In Jordan, about 9 percent of the adult population has diabetes—similar to the rates in the US. But at one Doctors Without Borders clinic in the city of Irbid, roughly half of the refugee patients are diabetic.
"We have in our clinic about 4,000 patients and over 2,000 of them have diabetes," Dr. Paul van den Bosch, a supervising physician at the Irbid clinics, told me over the phone. About 70 percent of the clinic's patients are refugees, while the rest are Jordanian.
"It's the single greatest problem, and many of them also have high blood pressure," van den Bosch said.
Non-communicable disease—illnesses that aren't transferred person-to-person, such as diabetes, high blood pressure, and asthma—are a global health concern. But among many populations of Syrian refugees, these diseases have become an even greater threat. After escaping war, they're left facing what are often dubbed "silent killers," and have unique challenges to getting treatment and care, van den Bosch told me. Though we often think of war injuries and emergency care when it comes to refugee health, these longer term ailments can be just as serious.
Jordan is home to over 650,000 registered Syrian refugees, according to the United Nations refugee agency. These individuals were once allowed to access Jordan's public health care system for free, but in 2014, the government cut access and required refugees to pay fees to access health care.
Most refugees in Jordan are also unable to obtain work permits, according to the International Labour Organization, making it especially difficult to access necessary care. A survey by CARE, a humanitarian nonprofit, found that almost a third of Syrian families living in Jordan said they couldn't afford to go to the doctor.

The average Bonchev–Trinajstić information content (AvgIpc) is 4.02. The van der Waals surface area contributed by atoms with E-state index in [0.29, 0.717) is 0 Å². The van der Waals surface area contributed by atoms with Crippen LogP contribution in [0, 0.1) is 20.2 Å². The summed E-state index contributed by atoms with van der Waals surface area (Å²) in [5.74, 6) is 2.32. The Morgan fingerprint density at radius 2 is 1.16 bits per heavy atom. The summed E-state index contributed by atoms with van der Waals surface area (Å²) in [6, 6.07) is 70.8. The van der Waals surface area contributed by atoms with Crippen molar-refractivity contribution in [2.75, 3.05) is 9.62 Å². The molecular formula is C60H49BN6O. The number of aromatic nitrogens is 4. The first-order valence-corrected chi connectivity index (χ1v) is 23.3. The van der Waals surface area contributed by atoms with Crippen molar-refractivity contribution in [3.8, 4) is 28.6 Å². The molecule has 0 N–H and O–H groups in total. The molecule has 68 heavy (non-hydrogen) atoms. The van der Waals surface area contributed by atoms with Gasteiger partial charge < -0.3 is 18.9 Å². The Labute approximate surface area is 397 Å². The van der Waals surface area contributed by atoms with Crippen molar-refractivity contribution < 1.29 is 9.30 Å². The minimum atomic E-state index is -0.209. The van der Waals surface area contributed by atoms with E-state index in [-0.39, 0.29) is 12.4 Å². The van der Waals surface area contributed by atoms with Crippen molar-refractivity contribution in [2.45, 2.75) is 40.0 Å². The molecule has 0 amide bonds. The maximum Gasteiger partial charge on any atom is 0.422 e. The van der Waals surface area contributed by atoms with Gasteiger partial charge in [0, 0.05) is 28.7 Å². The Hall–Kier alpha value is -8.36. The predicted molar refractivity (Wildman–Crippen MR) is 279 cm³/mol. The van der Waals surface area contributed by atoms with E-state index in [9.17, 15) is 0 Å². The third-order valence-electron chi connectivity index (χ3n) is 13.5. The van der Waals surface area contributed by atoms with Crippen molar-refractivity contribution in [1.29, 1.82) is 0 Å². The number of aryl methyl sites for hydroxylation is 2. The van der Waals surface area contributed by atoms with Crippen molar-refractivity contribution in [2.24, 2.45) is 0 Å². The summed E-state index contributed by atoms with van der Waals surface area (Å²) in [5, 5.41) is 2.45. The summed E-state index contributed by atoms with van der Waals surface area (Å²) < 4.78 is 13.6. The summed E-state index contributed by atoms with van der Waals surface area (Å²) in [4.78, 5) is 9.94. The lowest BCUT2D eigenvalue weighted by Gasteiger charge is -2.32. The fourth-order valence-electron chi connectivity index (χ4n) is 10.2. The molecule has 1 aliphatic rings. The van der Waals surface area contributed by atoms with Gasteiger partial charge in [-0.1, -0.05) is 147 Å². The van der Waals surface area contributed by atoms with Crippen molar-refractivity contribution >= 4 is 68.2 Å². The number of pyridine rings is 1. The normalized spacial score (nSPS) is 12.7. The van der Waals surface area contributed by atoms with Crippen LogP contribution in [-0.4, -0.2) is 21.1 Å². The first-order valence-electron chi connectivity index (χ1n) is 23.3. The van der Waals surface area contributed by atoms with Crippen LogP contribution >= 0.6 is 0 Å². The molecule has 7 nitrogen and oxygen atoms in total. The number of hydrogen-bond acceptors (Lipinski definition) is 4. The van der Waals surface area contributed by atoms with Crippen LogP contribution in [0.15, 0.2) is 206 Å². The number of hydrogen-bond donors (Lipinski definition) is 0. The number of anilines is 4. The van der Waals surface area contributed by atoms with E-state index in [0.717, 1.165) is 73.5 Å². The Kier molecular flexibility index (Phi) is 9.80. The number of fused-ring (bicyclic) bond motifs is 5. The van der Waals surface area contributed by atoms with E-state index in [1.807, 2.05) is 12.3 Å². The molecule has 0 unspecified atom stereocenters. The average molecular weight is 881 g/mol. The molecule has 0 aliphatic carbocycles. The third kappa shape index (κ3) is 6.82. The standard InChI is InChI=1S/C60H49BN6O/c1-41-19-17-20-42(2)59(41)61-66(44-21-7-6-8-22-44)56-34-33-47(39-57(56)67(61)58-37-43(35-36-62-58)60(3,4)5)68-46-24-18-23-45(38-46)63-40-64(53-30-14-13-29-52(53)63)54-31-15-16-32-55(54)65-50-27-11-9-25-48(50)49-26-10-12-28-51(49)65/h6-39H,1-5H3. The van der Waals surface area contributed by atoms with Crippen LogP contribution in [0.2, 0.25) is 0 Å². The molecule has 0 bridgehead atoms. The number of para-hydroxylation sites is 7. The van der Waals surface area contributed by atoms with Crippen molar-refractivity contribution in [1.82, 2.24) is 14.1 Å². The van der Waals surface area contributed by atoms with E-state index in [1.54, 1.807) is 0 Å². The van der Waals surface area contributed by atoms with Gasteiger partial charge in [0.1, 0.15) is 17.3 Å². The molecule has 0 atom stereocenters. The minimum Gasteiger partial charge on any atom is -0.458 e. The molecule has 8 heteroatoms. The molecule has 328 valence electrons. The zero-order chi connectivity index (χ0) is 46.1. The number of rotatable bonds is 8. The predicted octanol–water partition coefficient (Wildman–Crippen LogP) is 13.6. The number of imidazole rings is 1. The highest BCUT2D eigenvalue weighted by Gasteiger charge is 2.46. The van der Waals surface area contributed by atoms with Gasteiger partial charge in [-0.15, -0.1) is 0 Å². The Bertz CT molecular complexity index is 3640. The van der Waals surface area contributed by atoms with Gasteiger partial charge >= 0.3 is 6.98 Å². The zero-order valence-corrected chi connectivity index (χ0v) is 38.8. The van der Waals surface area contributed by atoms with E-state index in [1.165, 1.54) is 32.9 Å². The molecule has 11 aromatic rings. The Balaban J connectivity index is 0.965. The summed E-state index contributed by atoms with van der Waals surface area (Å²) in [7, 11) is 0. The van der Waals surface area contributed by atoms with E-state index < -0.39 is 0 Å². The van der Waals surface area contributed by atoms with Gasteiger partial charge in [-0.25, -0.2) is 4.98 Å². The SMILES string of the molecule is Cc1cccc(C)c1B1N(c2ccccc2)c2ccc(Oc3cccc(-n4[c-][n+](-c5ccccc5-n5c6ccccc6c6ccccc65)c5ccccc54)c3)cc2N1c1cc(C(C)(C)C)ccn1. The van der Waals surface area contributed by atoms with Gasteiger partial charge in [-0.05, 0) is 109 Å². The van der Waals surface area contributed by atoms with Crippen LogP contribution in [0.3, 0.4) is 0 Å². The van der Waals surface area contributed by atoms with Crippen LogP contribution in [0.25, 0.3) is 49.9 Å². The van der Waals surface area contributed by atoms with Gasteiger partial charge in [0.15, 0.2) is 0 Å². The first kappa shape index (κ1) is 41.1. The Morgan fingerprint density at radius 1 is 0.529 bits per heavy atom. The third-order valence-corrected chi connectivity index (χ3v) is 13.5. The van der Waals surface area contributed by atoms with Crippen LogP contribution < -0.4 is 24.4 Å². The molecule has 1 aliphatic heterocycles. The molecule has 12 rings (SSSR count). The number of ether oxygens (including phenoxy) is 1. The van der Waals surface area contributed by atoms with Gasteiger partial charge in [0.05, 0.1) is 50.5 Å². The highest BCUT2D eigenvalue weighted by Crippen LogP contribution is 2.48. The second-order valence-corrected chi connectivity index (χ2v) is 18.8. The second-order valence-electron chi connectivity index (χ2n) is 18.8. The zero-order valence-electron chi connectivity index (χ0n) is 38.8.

Doctors Without Borders provides care to refugees free of charge, but van den Bosch told me the lack of employment only exacerbates the challenges of treating non-communicable diseases.
"Many of them are not in the position to do the things we would normally encourage our diabetic patients to do," van den Bosch explained. "Medication is obviously very important, but these are conditions where you need people to change their behavior. But they can't afford gym memberships. They can't afford to eat the good food: fruit and vegetables are more expensive. Bread is subsidized. Sugar is very cheap."
He said mental health issues are also prevalent—many of his refugee patients have lost their homes, their possessions, and even family members. Some have family members back home still, and the stress takes a toll on their mental health, which in turn limits their ability to improve their physical health.
The clinics in Jordan have tried to find ways to work around these obstacles: they'll do house calls for patients who have had strokes or heart attacks, or have depression, and the clinics offering psychological counseling. But van den Bosch told me it's frustrating to not be able to do more to help patients who are suffering. Short of top-level political solutions, he said he's not sure what more can be done.
"In the clinic you see people sitting and you think they look okay, but very often if you ask with any kind of sensitivity how they feel, they burst into tears," van den Bosch said. "Our capacity to help people is limited, but it's something."